Speaking from experience as a former U.S.A.F. Civil Servant performing duties as a WG-9 Jet Engine Technician, then as a GS 5-10 Material Inventory Control Specialist, and as a Division Leader of the U.S.A.F. QP 4 Program - that the current methods of defining related costs of maintaning Weapon Systems is inaccurate and outdated.
Example: The recycling of used parts into the rebuilding process includes the purchase price of said part as if it is new. An Aluminum/Steel alloy fuel tube on a sub-assembly of a specific system has a high longetivity record and is commonly reused each time a unit from the field is rebuilt. Maintenance, Scheduling, and Planning offices show the rebuilt sub-assembly at a certain cost. They include "Man Hours" and other costs including the price of each used part which have already been paid for.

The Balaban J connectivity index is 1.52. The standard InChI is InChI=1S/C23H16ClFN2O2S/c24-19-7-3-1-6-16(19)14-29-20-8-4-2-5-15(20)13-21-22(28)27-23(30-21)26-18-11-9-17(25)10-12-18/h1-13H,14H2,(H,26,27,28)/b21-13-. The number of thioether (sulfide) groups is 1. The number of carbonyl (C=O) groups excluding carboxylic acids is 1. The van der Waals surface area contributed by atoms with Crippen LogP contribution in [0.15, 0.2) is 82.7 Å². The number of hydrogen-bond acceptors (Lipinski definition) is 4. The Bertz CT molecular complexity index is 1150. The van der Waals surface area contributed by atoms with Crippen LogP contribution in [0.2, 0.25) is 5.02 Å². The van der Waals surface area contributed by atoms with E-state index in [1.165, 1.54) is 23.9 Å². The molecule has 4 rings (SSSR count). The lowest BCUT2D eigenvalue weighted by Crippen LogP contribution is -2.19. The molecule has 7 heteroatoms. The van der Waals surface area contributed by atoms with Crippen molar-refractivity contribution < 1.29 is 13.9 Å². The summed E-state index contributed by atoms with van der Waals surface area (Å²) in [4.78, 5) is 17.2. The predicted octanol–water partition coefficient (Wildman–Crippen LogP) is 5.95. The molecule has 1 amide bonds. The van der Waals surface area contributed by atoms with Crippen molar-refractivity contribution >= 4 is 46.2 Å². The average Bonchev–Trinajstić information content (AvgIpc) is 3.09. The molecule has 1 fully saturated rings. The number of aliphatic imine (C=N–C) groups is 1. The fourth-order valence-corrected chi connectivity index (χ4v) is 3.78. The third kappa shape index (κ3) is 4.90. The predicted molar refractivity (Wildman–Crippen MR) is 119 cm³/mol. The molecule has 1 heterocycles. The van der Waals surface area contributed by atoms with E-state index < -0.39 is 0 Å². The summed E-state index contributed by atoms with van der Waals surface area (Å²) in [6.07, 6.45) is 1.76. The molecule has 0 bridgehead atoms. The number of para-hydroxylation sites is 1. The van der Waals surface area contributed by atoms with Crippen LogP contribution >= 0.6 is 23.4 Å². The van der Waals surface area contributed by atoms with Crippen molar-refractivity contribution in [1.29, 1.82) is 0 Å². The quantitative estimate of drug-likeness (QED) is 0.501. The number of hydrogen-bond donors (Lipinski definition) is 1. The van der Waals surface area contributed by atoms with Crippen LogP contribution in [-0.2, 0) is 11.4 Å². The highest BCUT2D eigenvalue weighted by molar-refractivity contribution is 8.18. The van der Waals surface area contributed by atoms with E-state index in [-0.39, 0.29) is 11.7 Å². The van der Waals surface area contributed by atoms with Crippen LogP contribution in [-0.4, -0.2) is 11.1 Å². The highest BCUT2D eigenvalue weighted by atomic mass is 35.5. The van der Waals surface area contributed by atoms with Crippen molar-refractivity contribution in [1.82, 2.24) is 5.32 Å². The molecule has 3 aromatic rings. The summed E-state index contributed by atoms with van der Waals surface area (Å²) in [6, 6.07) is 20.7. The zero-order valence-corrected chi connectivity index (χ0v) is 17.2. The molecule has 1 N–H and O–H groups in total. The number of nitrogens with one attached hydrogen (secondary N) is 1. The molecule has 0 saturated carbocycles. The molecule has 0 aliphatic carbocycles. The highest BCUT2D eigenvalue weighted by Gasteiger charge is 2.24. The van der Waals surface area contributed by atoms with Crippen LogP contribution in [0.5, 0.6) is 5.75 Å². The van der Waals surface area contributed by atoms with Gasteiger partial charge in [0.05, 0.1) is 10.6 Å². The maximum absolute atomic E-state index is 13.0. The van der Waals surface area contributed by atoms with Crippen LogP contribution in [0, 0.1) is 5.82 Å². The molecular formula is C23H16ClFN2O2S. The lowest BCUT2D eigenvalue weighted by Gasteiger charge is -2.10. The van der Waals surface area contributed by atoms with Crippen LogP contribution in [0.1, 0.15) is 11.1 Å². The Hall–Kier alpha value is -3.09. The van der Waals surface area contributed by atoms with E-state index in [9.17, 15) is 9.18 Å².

This in turn drives up the overall cost of the "End Item" returning to the field. Which is all paid for by Tax Dollars in the DOD Defense Budget.
What is needed? An honest change in "Parts Procurement" and Defense Contracting methodology which are the primary drivers of an inaccurate system. Secondly - the "I.G." needs to revamp their inventory diagnostic analysis for a clear and accurate accounting at the end of each fiscal year. Third - Planning, Engineering, Scheduling, and Maintenance "Process Evaluations" from "The Floor Up" need to reassess their formulae for System Rebuild Cost Projections.
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